What Does a Carbon Monoxide Detector Do and How Does it Work? Leave a comment



Carbon monoxide gas is a simple molecule: one part carbon and one part oxygen. Carbon monoxide comes when carbon fuel—like wood, gasoline, coal, propane, natural gas, and heating oil—fails to burn completely.

These energy sources aren’t dangerous when you burn them in an open area with plenty of ventilation. But carbon monoxide is hazardous in confined spaces—like basements, kitchens, garages, or campers.

Carbon monoxide is hard to detect without a sensor, which is one of the reasons it’s so dangerous.

Carbon monoxide is deadly because it binds with your red blood cells and starves your body of oxygen after passing into your lungs.

These are the early symptoms of carbon monoxide poisoning:

  • Headache
  • Nausea
  • Vomiting
  • Dizziness
  • Shortness of breath
  • Fatigue

Perhaps most troubling is the similarity to cold or flu-like symptoms that are easy to ignore—shortness of breath, nausea, and mild headaches. Disorientation and unconsciousness can occur when levels of carbon monoxide reach 150 parts per million (ppm).2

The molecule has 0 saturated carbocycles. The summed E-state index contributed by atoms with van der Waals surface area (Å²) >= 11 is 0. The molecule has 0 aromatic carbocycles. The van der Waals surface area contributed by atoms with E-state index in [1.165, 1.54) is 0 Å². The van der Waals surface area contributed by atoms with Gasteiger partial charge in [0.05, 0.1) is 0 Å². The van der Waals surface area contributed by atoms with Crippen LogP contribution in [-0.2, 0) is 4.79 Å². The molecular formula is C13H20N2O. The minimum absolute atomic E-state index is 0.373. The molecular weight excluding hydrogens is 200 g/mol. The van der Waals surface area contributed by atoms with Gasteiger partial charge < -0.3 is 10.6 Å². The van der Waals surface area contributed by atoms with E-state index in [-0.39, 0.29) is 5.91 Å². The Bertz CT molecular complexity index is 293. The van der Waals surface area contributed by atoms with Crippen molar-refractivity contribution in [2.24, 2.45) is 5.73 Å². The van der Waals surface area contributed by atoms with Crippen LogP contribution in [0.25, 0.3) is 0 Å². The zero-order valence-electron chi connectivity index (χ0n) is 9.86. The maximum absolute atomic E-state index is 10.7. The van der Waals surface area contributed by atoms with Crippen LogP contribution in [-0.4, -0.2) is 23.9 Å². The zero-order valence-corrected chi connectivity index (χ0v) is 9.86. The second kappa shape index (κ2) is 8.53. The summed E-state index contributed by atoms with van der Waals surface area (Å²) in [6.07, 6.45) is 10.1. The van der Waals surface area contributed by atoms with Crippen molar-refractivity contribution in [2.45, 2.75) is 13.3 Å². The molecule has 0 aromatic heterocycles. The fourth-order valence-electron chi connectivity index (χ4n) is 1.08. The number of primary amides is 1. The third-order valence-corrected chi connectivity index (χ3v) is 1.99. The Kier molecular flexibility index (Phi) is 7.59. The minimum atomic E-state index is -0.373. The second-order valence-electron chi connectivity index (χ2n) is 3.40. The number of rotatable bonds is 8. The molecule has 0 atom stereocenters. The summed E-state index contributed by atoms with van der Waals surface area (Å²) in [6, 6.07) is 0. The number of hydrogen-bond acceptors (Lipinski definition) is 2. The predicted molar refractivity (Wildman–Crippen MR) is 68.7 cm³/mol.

Eventually, the symptoms turn lethal without treatment. Carbon monoxide is the second leading cause of poisoning in the US—with the highest risk in Wyoming, Alaska, and Montana.

Carbon monoxide poisoning is a serious risk, but fortunately, it’s very preventable. Here are five tips for avoiding exposure, including installing sensors throughout your home.

  • Never heat your home with a gas range. Gas stoves produce carbon monoxide and can fill your home with the dangerous gas.
  • Don’t run your car in the garage. If you want to warm up your vehicle in the winter, pull out of the garage first. Carbon monoxide is a common byproduct of vehicle exhaust and builds up quickly in a closed (or even open) garage.
  • Always have proper ventilation. It’s extremely dangerous to run gas-powered tools (like generators, space heaters, and pressure washers) in an enclosed area like a basement or garage without adequate ventilation.
  • Practice cooking safety while camping. You should enjoy the wilderness safely. Don’t use a charcoal grill, hibachi, or camping stove inside your home, tent, or camper. Besides, open flames and fabric tents don’t tend to get along.
  • Install a carbon monoxide detector. The best carbon monoxide detectors are affordable, easy to install, and can save your life. We recommend installing one on every level of your home, near each bedroom, and near your garage.



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